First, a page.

Imperial academic puts community at the heart of malaria elimination project


Professor Austin Burt

Professor Austin Burt

Professor Austin Burt has been awarded a President's Medal for his work engaging the public in malaria-control projects across sub-Saharan Africa.

Now, more than ever, universities should be in and of the world. We cannot afford to retreat to ivory towers

– Professor Maggie Dallman

Associate Provost (Academic Partnerships)

The accolade is given out as part of the College’s annual President's Awards for Excellence in Societal Engagement. These awards celebrate staff, students and community partners who have gone the extra mile to bring the College’s work to the wider public. Awardees judged to have made particularly exceptional contributions are selected to receive the President’s Medal for Excellence in Societal Engagement.

The Societal Engagement awards form part of the President’s Awards for Excellence programme, with similar prizes also being given for research and education.

Medal winner

Austin Burt, Professor of Evolutionary Genetics at Imperial, is Principal Investigator for Target Malaria. Target Malaria is an international not-for-profit research consortium that aims to develop ways to control the spread of malaria in sub-Saharan Africa.

MosquitoThe project is researching the use of gene drive technology to reduce the population of malaria-carrying mosquitoes to low enough levels that they can no longer transmit the disease.

The technology has been hailed as “revolutionary” while being subject to much discussion. They hope to start trials in three African countries in the future, but not before extensive safety testing and engagement with local communities

Professor Burt has spearheaded efforts to promote dialogue with the public – enabling understanding of the project and facilitating open discussion between local people and the scientists behind it. This engagement has taken place at many levels: in the field in local villages, with national governments, and internationally with regulators, NGOs, the media and the wider public.

Professor Burt said: “Engaging with local communities affected by malaria is hugely important. They are ultimately our end users, and we need to know that the technology we’re developing and the projects we’re working on are acceptable to them. It is our responsibility to listen to their concerns, take their views into account, and try to answer any questions they have.”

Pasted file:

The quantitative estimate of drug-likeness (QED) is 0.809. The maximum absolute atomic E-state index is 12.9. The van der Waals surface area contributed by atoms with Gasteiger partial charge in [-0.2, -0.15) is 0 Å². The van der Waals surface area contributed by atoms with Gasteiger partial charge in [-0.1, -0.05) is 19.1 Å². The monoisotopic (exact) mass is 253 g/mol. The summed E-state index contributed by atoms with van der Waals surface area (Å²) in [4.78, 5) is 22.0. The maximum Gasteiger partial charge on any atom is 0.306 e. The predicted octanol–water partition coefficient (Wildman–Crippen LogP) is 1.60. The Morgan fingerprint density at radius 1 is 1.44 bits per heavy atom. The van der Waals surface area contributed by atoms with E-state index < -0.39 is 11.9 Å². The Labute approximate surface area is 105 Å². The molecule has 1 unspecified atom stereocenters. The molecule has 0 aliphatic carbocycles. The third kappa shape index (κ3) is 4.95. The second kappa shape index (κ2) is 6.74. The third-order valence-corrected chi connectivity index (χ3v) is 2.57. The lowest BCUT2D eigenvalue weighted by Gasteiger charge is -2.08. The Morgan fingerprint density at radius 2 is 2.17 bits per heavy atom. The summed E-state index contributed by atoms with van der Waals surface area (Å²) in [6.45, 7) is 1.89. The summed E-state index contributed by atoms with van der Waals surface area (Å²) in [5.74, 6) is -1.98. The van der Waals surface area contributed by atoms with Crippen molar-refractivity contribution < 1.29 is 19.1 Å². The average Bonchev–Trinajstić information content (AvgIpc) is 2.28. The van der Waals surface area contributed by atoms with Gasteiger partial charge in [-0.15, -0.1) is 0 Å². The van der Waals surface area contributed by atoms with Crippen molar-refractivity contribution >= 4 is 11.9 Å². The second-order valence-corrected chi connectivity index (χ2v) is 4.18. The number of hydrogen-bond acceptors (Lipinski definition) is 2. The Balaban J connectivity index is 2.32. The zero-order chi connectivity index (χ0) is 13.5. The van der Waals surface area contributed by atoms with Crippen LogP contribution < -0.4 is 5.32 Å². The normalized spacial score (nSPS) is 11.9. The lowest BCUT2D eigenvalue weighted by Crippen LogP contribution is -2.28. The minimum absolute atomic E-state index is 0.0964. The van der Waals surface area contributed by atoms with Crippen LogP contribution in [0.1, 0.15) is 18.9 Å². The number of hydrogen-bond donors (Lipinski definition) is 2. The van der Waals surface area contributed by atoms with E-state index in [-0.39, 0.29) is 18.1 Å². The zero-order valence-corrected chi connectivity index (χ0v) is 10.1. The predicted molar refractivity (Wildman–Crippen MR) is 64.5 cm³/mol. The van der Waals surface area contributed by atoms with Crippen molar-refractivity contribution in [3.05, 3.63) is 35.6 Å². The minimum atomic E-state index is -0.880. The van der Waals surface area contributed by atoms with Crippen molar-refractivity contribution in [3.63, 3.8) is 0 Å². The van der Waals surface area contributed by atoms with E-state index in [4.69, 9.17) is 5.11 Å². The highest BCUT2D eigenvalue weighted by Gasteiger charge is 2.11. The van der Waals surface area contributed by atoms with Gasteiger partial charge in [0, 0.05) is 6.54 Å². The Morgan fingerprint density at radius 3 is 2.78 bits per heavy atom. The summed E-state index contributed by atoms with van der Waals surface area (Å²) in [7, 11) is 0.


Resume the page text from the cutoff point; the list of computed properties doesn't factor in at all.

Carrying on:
“It is an honour to receive this award, but this is very much a team success and it is a testament to the hard work and dedication of my Target Malaria colleagues."

The Target Malaria team in Uganda

The Target Malaria team in Uganda

Award winners

As well as the President’s Medal, this year award-winners were selected across five categories: the Achievement Award, the Collaboration Award, the Inspirational Partner Award, the Leadership Award, and the Student Award.

Beth Rice, a postgraduate student from the Department of Physics, has received the Student Award for her work establishing and running a Science Club for young girls in South London.

The Club, which is open to girls aged 6-11, is run through the Baytree Centre in Brixton -  an organisation that seeks to empower women and girls through education and skills development programmes.

Beth Rice volunteering at the Science Club

Beth Rice volunteering at the Science Club

Beth said: “I was already volunteering at the Maths Club when I realised there wasn’t a programme for Science. I know that there doesn’t tend to be a lot of hands-on or practical science lessons at primary schools, so I really wanted to set one up. We run fun activities to help the children think scientifically, develop curiosity, and encourage an interest in science.”

“Doing a PhD means you can easily get bogged down in the details of your specific field. Running the Science Club has kept me in the real world – I have to think in a very abstract way to turn complex scientific concepts into something young children will understand and find interesting. It’s really fun, and great to have a completely different challenge to focus on away from my research”

Celebrating excellence

The selection panel for the awards was overseen by Professor Maggie Dallman, Associate Provost (Academic Partnerships). The award recipients will receive their awards from Imperial’s President, Professor Alice Gast, at an event in June.

Professor Maggie Dallman said: “The winners of these awards represent Imperial at its best. Their efforts to inspire, inform, and engage the public are thoroughly deserving of this recognition. This matters. Every day we all face questions and decisions that hinge on an understanding of the increasingly complex world around us. Now, more than ever, universities should be in and of the world. We must not try and indeed cannot afford to retreat to ivory towers.”

Professor Alice Gast, President of Imperial,said: “Congratulations to all of this year’s winners. These awards recognise the vital contributions they have made to make our university world-class in teaching, research and public engagement.

“Our College strategy recognises the importance of our collective strength across everything we do. Celebrating our excellent staff and students is a key part of this. Their efforts matter greatly to us and we thank them for all that they do.”


Deborah Evanson

Deborah Evanson
Communications Division

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